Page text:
Wednesday, August 22, 2007

Balut


We now travel to Southeast Asia, where we will again translate the language of food delicacies. This time, we will investigate Balut, or fertilized duck eggs that are boiled and eaten with a pinch of salt.

Largely considered delicacies in the Philippines, Cambodia, and Vietnam, balut (Trứng vịt lộn or Hột vịt lộn in Vietnamese, Pong tea khon in Cambodian) contain 15-day-old crunchy duck embryos that are seen as a high-protein aphrodisiac. Produced in mass quantities, ferilized duck eggs are incubated in warm baskets until they are ready to be boiled and served.

What I want to know is, where do you find a baby duck to keep the balut farm running? It's like, "Oops. We ate the last ferilized duck egg. Oh well, let's try chickens."

I can see the importance of balut as a high-protein food source, but I must say that the textural elements of crunchy duck embryos and squishy yolk scare me a little. I'm not sure if I understand the language of balut. Can you help me translate?

11 comments:

Editor said...

I do not like Balut! I would not eat them in a box with a fox. I would not eat them in a house with a mouse. I do not like Balut!

Beenzzz said...

Why would anyone want to eat balut? Why? WHYYYYYYY?

ablogaboutnothing.com said...

Hell I eat McDonalds and Taco Bell. Surely I could stomach a serving of Balut.

Burfica said...

Never never never. My brother in law is Philippino, and he has eaten them, when he lived over there. *gag*

Translator said...

Editor - I do not like them, Sam I am!

Beenzzz - I'm not sure. I'm not sure.

Ablogaboutnothing - Yep. You're right. They can't be any worse than that stuff.

Burfica - Wow. Ask him what they taste like - I'm really curious!

Thanks, all! And check out my newfangled little poll that I've added to the post. It's a quick way to add your opinion!

tom said...

When I was in the Air Force there was a guy in my office that was married to a girl from the Philippines and he would bring Balut in...His were not refrigerated and he told me that in the Philippines they would bury the duck egg in the ground where it would "Cook" and dig it up sometime later..It smelled nasty and he would always have little feathers stuck to his lip or face after eating one..Absolutely disgusting, gross no translation possible !!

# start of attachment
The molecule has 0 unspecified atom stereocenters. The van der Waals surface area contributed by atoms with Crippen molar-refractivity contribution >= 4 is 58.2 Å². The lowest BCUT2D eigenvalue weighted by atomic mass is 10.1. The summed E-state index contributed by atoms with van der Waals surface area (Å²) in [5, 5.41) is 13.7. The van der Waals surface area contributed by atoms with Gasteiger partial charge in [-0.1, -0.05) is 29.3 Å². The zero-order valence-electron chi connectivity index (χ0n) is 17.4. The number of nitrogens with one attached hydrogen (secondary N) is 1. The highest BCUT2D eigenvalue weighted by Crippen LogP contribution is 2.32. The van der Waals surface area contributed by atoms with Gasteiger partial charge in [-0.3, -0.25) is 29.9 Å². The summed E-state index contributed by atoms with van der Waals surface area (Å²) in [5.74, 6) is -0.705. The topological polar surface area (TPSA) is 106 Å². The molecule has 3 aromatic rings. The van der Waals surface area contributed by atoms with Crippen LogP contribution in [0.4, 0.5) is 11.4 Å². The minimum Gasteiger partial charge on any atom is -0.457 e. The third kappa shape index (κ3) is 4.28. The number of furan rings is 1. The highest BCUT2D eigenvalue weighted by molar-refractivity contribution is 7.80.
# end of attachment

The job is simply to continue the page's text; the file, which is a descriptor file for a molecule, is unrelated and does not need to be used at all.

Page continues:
Jaya said...

I found this totally repulsive. But then I was thinking- why? We eat the stage before this, eggs, and the stage after this, full grown ducks... why is this middle stage so much more disgusting? I don't know, but damn, get that thing away from me!!

Gerri said...

No way, no how. I've definitely heard of these and my ex-husband had tried one before because a co-worker brought them to a picnic. When he told me that we divorced.

Translator said...

Tom - I agree. Translation is particularly difficult for this one.

Jaya - Sorry to repulse you! You've got a good point. We eat chickens but we don't freak out about eggs. Giant single cells from the chicken's uterus. Why not balut?

Gerri - Is that Absolutley True? ;)

Dan Harley said...

I'm in Ho Chi Minh City right now, and I had balut with dinner last night. It tastes a lot better than it looks, and I would certainly eat balut again.

CJ David said...

I live in the Philippines, I don't eat balut, (and probably never) but yes, it's enjoyed by most people here.

Looking at your balut picture, I have to comment though that Balut is not eaten by removing all or half of the shell with the embryo exposed.

People just make a small hole on the shell to sip the juice and should I say nibble and suck the rest of the filling. This method avoids people to see the embryo which lets their tastebuds focus on how delicious it is.

Now I just don't know how they deal with feeling the texture of it with their tongue. That's something I personally couldn't take that's why I don't eat balut.

Cheers!